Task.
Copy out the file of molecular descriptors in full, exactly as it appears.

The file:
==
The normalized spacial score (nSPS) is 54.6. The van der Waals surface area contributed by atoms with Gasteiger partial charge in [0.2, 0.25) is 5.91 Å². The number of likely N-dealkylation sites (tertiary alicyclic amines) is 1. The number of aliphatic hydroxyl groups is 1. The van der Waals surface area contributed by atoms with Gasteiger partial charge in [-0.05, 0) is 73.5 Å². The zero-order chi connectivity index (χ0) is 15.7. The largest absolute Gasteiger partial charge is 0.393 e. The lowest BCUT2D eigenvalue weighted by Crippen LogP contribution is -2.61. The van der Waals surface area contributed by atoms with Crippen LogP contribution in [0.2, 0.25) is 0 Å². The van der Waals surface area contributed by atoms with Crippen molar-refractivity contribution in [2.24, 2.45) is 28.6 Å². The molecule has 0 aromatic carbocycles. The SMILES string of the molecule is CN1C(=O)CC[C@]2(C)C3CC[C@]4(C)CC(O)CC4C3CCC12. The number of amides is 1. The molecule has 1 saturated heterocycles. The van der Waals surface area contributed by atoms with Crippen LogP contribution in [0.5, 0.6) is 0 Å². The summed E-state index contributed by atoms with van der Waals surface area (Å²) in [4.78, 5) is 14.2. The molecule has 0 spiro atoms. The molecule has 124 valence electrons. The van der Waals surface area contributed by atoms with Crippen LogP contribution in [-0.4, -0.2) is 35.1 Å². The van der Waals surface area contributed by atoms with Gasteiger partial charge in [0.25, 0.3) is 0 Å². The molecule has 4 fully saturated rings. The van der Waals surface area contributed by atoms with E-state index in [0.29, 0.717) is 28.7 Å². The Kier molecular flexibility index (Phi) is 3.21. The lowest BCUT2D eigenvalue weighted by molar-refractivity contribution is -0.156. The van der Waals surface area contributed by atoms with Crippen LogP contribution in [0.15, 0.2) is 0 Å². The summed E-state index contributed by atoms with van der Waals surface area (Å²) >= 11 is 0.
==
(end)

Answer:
The normalized spacial score (nSPS) is 54.6. The van der Waals surface area contributed by atoms with Gasteiger partial charge in [0.2, 0.25) is 5.91 Å². The number of likely N-dealkylation sites (tertiary alicyclic amines) is 1. The number of aliphatic hydroxyl groups is 1. The van der Waals surface area contributed by atoms with Gasteiger partial charge in [-0.05, 0) is 73.5 Å². The zero-order chi connectivity index (χ0) is 15.7. The largest absolute Gasteiger partial charge is 0.393 e. The lowest BCUT2D eigenvalue weighted by Crippen LogP contribution is -2.61. The van der Waals surface area contributed by atoms with Crippen LogP contribution in [0.2, 0.25) is 0 Å². The van der Waals surface area contributed by atoms with Crippen molar-refractivity contribution in [2.24, 2.45) is 28.6 Å². The molecule has 0 aromatic carbocycles. The SMILES string of the molecule is CN1C(=O)CC[C@]2(C)C3CC[C@]4(C)CC(O)CC4C3CCC12. The number of amides is 1. The molecule has 1 saturated heterocycles. The van der Waals surface area contributed by atoms with Crippen LogP contribution in [0.5, 0.6) is 0 Å². The summed E-state index contributed by atoms with van der Waals surface area (Å²) in [4.78, 5) is 14.2. The molecule has 0 spiro atoms. The molecule has 124 valence electrons. The van der Waals surface area contributed by atoms with Crippen LogP contribution in [-0.4, -0.2) is 35.1 Å². The van der Waals surface area contributed by atoms with Gasteiger partial charge in [0.25, 0.3) is 0 Å². The molecule has 4 fully saturated rings. The van der Waals surface area contributed by atoms with E-state index in [0.29, 0.717) is 28.7 Å². The Kier molecular flexibility index (Phi) is 3.21. The lowest BCUT2D eigenvalue weighted by molar-refractivity contribution is -0.156. The van der Waals surface area contributed by atoms with Crippen LogP contribution in [0.15, 0.2) is 0 Å². The summed E-state index contributed by atoms with van der Waals surface area (Å²) >= 11 is 0.